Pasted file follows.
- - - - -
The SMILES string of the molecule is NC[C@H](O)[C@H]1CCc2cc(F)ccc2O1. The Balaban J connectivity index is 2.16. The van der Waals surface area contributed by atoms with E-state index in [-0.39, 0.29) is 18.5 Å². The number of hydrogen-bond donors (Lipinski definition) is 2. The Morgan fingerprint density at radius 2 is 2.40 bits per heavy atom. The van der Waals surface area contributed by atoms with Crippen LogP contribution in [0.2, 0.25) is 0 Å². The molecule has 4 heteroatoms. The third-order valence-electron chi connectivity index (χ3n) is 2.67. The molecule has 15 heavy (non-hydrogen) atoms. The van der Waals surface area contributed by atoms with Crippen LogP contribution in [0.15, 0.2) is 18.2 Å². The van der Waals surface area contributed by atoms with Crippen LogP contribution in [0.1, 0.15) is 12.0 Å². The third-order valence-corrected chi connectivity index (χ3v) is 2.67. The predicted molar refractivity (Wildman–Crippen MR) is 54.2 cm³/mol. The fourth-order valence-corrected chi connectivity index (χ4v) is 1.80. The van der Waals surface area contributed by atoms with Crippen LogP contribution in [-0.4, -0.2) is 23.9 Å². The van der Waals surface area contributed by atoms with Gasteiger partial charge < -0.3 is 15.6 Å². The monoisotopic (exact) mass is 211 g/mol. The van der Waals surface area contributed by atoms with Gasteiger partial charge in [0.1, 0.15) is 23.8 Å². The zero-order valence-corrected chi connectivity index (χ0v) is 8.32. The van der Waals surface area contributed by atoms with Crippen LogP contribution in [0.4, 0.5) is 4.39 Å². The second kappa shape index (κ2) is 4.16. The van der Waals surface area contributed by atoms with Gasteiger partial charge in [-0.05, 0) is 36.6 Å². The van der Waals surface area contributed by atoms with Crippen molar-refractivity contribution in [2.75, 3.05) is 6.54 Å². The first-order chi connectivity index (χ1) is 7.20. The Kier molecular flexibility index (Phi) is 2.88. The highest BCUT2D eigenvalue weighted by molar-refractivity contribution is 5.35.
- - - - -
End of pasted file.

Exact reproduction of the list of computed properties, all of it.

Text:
The SMILES string of the molecule is NC[C@H](O)[C@H]1CCc2cc(F)ccc2O1. The Balaban J connectivity index is 2.16. The van der Waals surface area contributed by atoms with E-state index in [-0.39, 0.29) is 18.5 Å². The number of hydrogen-bond donors (Lipinski definition) is 2. The Morgan fingerprint density at radius 2 is 2.40 bits per heavy atom. The van der Waals surface area contributed by atoms with Crippen LogP contribution in [0.2, 0.25) is 0 Å². The molecule has 4 heteroatoms. The third-order valence-electron chi connectivity index (χ3n) is 2.67. The molecule has 15 heavy (non-hydrogen) atoms. The van der Waals surface area contributed by atoms with Crippen LogP contribution in [0.15, 0.2) is 18.2 Å². The van der Waals surface area contributed by atoms with Crippen LogP contribution in [0.1, 0.15) is 12.0 Å². The third-order valence-corrected chi connectivity index (χ3v) is 2.67. The predicted molar refractivity (Wildman–Crippen MR) is 54.2 cm³/mol. The fourth-order valence-corrected chi connectivity index (χ4v) is 1.80. The van der Waals surface area contributed by atoms with Crippen LogP contribution in [-0.4, -0.2) is 23.9 Å². The van der Waals surface area contributed by atoms with Gasteiger partial charge < -0.3 is 15.6 Å². The monoisotopic (exact) mass is 211 g/mol. The van der Waals surface area contributed by atoms with Gasteiger partial charge in [0.1, 0.15) is 23.8 Å². The zero-order valence-corrected chi connectivity index (χ0v) is 8.32. The van der Waals surface area contributed by atoms with Crippen LogP contribution in [0.4, 0.5) is 4.39 Å². The second kappa shape index (κ2) is 4.16. The van der Waals surface area contributed by atoms with Gasteiger partial charge in [-0.05, 0) is 36.6 Å². The van der Waals surface area contributed by atoms with Crippen molar-refractivity contribution in [2.75, 3.05) is 6.54 Å². The first-order chi connectivity index (χ1) is 7.20. The Kier molecular flexibility index (Phi) is 2.88. The highest BCUT2D eigenvalue weighted by molar-refractivity contribution is 5.35.